This experiment is part of the AI for Interspecies Communication Challenge Grant. Browse more projects

What is the vocal repertoire of the Egyptian Fruit Bat?

Raised of $4,000 Goal
Funded on 11/30/23
Successfully Funded
  • $4,000
  • 100%
  • Funded
    on 11/30/23

About This Project

Advances on audio ML have spurred improvements in bioacoustics and open possibilities for automatically detecting and decoding the meaning of animal calls (1, 2, 3). However, state of the art models have not seen the same successes on the full range of vocalizations produced by various species, in particular the Egyptian fruit-bat. By leveraging the challenge of decoding a bat repertoire, we will develop more holistic models.

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What is the context of this research?

The application of machine learning in bioacoustic research hasled to significant breakthroughs in our understanding of animal behavior, ecology, and even conservation efforts. Traditional bioacoustics often involves manual tagging and categorization of all vocalizations, which necessitates expert-level knowledge of the species’ vocal behavior and can be both time-consuming and subject to human error. Deep neural networks can efficiently process large audio datasets, including unfamiliar data, reducing the need for manual curation. As such, our understanding of many species' vocal patterns is limited (1, 2, 3). Current models, designed mainly for human speech, often miss nuances in animal vocalizations. An unsupervised, broader framework to decode animal "words" (call types) is crucial.

What is the significance of this project?

Integrating expert traditional bioacoustics knowledge with speech processing ML, we aim to create an unsupervised model that can discern call-types across animal vocal repertoires. Such advances would unlock our ability to understand intricate animal communication, and develop more effective conservation strategies (1, 2, 3). Validating this model using a songbird species with a well-known vocal repertoire and structure will not only attest to its accuracy, but may also highlight subtle vocal structures previously missed by supervised analyses. Finally, our unsupervised model will be used to reveal the vocal structure and ontogeny of a bat species for which we have extensive datasets. Using data from both adults and young bats, we will be able to identify how bats learn their own language.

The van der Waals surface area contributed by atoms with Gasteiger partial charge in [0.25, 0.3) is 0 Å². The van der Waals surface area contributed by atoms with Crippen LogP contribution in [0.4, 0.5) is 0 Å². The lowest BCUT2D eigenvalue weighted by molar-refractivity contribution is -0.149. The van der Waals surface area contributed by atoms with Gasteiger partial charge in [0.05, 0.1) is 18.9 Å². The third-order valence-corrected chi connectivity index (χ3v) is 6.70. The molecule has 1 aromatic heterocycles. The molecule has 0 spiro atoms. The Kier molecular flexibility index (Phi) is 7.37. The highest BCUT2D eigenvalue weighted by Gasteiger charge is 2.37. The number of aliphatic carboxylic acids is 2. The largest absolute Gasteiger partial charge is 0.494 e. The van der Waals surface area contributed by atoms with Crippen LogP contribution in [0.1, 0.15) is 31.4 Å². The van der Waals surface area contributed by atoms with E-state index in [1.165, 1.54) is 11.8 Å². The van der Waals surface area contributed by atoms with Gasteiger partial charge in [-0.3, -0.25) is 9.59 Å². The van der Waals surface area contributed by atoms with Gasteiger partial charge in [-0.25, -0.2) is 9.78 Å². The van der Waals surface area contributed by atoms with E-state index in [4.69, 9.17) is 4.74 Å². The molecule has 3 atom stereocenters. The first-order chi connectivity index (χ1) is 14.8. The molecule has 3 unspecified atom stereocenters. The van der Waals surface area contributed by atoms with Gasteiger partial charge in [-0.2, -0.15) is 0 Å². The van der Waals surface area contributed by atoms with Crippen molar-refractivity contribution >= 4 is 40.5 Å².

What are the goals of the project?

Building on the HuBERT-based AVES model and inspired by non-parametric instance discrimination tactics, our first objective is to develop an unsupervised model architecture for call-type discovery. By incorporating feature spaces specific to species and harnessing data augmentation, we intend to create a relevant latent space for pinpointing animal vocal patterns. Next, our model will be tested and refined using a zebra finch dataset with vocalizer and call-type annotations (1, 2). Finally, we aim to adapt our model to explore the vocal repertoire of the Egyptian Fruit Bat. Using our extensive dataset of freely interacting bats (young and adults identified through audio-data loggers), our focus is discerning call-types and how they emerge over development in that species.